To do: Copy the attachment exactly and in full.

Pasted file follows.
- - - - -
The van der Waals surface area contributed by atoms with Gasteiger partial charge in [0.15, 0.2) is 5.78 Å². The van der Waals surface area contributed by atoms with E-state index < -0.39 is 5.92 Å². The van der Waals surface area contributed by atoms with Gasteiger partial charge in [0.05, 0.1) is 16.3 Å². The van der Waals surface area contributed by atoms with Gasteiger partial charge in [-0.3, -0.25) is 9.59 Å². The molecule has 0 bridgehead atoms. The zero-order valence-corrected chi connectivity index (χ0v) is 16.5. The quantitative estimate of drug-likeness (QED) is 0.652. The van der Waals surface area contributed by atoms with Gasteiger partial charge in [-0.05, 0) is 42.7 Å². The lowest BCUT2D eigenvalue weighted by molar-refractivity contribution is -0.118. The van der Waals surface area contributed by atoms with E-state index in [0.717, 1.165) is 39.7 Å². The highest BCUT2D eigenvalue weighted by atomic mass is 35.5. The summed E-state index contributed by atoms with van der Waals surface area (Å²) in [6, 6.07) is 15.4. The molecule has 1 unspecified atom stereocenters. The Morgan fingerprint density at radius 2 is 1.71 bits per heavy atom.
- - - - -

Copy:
The van der Waals surface area contributed by atoms with Gasteiger partial charge in [0.15, 0.2) is 5.78 Å². The van der Waals surface area contributed by atoms with E-state index < -0.39 is 5.92 Å². The van der Waals surface area contributed by atoms with Gasteiger partial charge in [0.05, 0.1) is 16.3 Å². The van der Waals surface area contributed by atoms with Gasteiger partial charge in [-0.3, -0.25) is 9.59 Å². The molecule has 0 bridgehead atoms. The zero-order valence-corrected chi connectivity index (χ0v) is 16.5. The quantitative estimate of drug-likeness (QED) is 0.652. The van der Waals surface area contributed by atoms with Gasteiger partial charge in [-0.05, 0) is 42.7 Å². The lowest BCUT2D eigenvalue weighted by molar-refractivity contribution is -0.118. The van der Waals surface area contributed by atoms with E-state index in [0.717, 1.165) is 39.7 Å². The highest BCUT2D eigenvalue weighted by atomic mass is 35.5. The summed E-state index contributed by atoms with van der Waals surface area (Å²) in [6, 6.07) is 15.4. The molecule has 1 unspecified atom stereocenters. The Morgan fingerprint density at radius 2 is 1.71 bits per heavy atom.